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Encyclopedia > The Lost Language of Cranes
Cover to The Lost Language of Cranes
Cover to The Lost Language of Cranes

The Lost Language of Cranes is a novel by David Leavitt, published in 1986. A TV movie of the same name made in 1991. Daniel Defoes Robinson Crusoe; title page of 1719 newspaper edition A novel (from French nouvelle Italian novella, new) is an extended fictional narrative in prose. ... David Leavitt is a writer. ... 1991 (MCMXCI) was a common year starting on Tuesday of the Gregorian calendar. ...

The Lost Language of Cranes was the first novel of David Leavitt, and one of the first books in the English language written directly and openly about gay life, the coming out issue and the difficulty of living in a heterosexual hostile ordinary society. The English language is a West Germanic language that originates in England. ... In modern society, gay is a word which can be used as either a noun or adjective. ... Coming out of the closet (very often shortened to coming out in winking reference to the public introduction of debutantes) describes the voluntary public announcement of ones sexual orientation, sexual attractions, gender identity, or (less commonly) paraphilia. ... Heterosexuality is a sexual orientation characterized by esthetic attraction, romantic love or sexual desire exclusively for members of the opposite sex or gender, contrasted with homosexuality and distinguished from bisexuality and asexuality. ...

Although the story occurs the in the 1980s, the difficulties of gay people and the treatment from the public is still relevant in some of places in the world, including the U.S. The United States of America — also referred to as the United States, the U.S.A., the U.S., America, the States, or (archaically) Columbia—is a federal republic of 50 states located primarily in central North America (with the exception of two states: Alaska and Hawaii). ...

Plot summary

The novel focuses on a gay son, Philip, who comes out to his parents Owen (Brian Cox) and Rose (Eileen Atkins). What begins as an ostensibly generic coming out tale, surprisingly takes Phillips's coming out very badly. And Owen we learn has more in common with his son than anyone would like to think about. It turns out that Owen, the father, is also gay. Owen who lives in different, more conservative and maybe old fashioned living, had to live in existential "exposure" fear. Rose, the mother, who feels non attractive for long years, uses to betray her husband. the coming out of Philip turns out as a reavilling the life of lies and deceit the two of them had live. Brian Cox as Hannibal Lecter from Michael Manns Manhunter. ... Dame Eileen June Atkins, DBE (born June 16, 1934 in London, England) is a British writer and an award-winning film and theatre actress. ...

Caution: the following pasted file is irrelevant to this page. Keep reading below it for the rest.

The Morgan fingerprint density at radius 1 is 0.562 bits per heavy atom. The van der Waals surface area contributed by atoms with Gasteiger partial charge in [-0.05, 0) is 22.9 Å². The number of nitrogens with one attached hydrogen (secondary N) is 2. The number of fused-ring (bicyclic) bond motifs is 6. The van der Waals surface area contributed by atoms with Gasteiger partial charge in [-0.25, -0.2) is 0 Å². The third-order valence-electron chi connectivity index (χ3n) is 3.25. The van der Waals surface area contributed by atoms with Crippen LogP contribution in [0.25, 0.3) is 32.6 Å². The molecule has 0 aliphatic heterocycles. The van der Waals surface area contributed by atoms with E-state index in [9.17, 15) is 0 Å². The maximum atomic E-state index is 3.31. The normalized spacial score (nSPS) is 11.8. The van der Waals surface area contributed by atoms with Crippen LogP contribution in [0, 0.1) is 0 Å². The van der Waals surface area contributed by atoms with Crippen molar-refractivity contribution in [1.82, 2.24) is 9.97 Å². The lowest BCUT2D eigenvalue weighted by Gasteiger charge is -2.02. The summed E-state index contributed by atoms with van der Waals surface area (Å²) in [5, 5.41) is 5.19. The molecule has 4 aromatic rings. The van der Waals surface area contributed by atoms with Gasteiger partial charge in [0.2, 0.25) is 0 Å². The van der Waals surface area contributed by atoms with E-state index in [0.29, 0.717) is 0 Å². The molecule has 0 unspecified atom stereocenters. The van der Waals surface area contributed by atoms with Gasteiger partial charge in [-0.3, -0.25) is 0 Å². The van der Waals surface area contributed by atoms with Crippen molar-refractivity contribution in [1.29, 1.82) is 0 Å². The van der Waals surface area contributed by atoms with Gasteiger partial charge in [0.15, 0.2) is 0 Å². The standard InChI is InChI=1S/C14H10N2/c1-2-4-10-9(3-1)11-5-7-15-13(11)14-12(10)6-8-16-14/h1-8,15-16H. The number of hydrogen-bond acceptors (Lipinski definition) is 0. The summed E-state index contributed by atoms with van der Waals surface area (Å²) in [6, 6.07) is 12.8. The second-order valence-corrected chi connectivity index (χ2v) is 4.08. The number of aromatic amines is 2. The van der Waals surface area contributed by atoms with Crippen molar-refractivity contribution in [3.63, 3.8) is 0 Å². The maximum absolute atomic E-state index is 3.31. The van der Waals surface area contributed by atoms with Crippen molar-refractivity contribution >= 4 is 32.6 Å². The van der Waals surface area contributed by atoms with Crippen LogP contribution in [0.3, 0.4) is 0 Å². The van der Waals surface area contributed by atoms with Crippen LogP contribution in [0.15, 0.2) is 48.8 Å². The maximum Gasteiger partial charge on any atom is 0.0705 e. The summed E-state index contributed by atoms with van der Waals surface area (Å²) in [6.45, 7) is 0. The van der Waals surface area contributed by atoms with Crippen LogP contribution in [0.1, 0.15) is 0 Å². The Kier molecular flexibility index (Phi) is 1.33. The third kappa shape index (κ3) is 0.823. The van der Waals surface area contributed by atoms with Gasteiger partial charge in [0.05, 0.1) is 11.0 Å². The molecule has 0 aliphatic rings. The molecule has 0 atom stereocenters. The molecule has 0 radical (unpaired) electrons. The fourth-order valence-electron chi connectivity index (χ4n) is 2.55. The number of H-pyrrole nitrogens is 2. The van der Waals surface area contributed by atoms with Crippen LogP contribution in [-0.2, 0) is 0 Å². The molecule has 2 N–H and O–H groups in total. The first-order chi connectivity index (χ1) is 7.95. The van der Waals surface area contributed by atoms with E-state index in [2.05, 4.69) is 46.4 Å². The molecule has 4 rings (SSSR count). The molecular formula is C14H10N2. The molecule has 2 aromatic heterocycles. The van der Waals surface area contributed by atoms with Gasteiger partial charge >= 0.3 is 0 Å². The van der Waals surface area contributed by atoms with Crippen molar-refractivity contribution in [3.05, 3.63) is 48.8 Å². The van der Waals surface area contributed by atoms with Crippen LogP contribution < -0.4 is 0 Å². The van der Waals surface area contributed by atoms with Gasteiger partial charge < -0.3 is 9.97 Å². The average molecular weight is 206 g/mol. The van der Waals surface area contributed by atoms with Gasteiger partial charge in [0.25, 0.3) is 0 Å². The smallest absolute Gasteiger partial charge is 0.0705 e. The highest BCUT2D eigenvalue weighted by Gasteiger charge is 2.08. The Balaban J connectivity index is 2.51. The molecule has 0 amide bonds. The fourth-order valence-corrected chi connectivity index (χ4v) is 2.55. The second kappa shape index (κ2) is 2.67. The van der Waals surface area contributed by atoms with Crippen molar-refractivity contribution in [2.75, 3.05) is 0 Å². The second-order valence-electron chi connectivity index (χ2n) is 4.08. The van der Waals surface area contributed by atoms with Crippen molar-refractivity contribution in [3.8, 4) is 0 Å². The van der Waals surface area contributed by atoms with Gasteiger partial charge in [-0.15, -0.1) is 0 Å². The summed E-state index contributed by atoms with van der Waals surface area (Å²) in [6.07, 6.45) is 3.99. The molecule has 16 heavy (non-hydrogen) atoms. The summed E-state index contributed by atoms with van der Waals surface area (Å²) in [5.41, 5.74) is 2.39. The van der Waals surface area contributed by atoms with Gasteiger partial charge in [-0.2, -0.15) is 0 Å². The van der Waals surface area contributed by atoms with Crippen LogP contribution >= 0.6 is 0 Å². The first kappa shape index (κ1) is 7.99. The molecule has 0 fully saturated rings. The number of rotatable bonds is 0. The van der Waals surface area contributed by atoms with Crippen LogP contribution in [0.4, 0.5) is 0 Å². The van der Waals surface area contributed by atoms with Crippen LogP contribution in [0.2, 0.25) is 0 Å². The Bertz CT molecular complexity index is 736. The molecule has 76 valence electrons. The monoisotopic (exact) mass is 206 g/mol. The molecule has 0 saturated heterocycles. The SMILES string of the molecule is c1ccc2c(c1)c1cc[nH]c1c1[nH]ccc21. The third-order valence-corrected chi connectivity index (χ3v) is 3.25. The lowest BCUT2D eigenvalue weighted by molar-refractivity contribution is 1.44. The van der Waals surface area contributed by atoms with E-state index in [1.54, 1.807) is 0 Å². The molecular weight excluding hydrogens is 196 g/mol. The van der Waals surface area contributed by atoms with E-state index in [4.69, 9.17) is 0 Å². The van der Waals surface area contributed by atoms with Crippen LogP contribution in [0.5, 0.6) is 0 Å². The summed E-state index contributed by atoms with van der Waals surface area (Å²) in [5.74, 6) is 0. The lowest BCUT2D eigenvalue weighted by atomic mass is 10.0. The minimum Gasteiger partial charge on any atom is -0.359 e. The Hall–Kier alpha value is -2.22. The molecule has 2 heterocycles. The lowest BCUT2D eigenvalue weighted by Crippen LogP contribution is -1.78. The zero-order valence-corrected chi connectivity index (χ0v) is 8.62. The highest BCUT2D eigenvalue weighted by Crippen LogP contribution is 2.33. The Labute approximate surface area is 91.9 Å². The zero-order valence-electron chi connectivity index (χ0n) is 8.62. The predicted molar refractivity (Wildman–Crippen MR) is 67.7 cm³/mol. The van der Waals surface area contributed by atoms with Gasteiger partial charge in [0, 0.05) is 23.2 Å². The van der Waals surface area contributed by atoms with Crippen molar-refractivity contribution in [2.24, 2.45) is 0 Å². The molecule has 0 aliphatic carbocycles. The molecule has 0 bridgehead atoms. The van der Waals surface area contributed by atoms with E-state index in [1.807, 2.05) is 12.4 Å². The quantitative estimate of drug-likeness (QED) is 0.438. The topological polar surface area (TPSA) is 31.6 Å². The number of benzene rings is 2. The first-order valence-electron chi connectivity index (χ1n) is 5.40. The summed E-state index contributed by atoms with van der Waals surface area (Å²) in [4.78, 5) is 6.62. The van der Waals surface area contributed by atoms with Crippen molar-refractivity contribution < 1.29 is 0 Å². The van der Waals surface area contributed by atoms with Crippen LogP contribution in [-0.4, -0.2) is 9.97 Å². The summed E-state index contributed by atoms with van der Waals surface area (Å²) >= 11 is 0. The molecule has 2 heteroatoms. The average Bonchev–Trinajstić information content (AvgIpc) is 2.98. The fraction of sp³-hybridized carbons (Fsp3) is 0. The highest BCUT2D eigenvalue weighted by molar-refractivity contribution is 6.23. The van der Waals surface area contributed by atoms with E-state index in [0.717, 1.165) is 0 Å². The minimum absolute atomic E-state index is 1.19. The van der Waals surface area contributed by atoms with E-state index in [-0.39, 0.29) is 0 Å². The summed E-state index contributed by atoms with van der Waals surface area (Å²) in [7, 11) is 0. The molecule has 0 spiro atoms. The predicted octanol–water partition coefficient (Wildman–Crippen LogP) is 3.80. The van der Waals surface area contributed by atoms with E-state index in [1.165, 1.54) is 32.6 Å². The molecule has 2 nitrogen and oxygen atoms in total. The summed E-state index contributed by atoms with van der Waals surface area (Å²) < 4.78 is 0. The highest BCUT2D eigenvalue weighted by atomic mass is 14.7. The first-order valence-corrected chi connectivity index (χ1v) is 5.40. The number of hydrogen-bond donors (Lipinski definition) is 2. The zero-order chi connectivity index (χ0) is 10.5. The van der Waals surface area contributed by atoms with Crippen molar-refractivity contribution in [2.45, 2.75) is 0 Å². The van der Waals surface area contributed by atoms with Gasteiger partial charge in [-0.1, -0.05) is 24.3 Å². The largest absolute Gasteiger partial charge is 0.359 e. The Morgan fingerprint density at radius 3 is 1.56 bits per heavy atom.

A sub plot follows young twin boys who have developed their own private language, outside of which they cannot communicate. It's a brilliant metaphor for how gay people build understanding often through their own isolated experiences, and build language and knowledge that is often misunderstood, threatened and indeed fragile when it comes into contact with the wider world.

External links

  • THE LOST LANGUAGE OF CRANES - the movie (1991), a review, by Mark Adnum
This article about a novel is a stub. You can help Wikipedia by expanding it. See also WikiProject on Novels.

  Results from FactBites:
Educational Insights | Volume 8, Number 2, 2003 | Rishma Dunlop | The Lost Language of Cranes (1132 words)
The Lost Language of Cranes Educational Insights, 8(2).
“The Lost Language of Cranes I” Suzanne Northcott
Current research projects include The Language of Her Bones, an exploration of the engagement with literature and the arts for human rights and humanist education.
Give a whoop for whooping cranes (541 words)
When George Archibald, director of the International Crane Foundation, tried to breed his first whooping crane, the bird would not perform the breeding dance with fellow cranes because it was imprinted on people.
The tenders spend lots of time in the water, teaching cranes that it's safer to roost on water than on land, where cranes are vulnerable to bobcats and other mammals that scoff at endangered species laws.
Cranes, as we've seen, must learn to recognize their own species, but they do have some innate skills as well, Archibald says.
  More results at FactBites »



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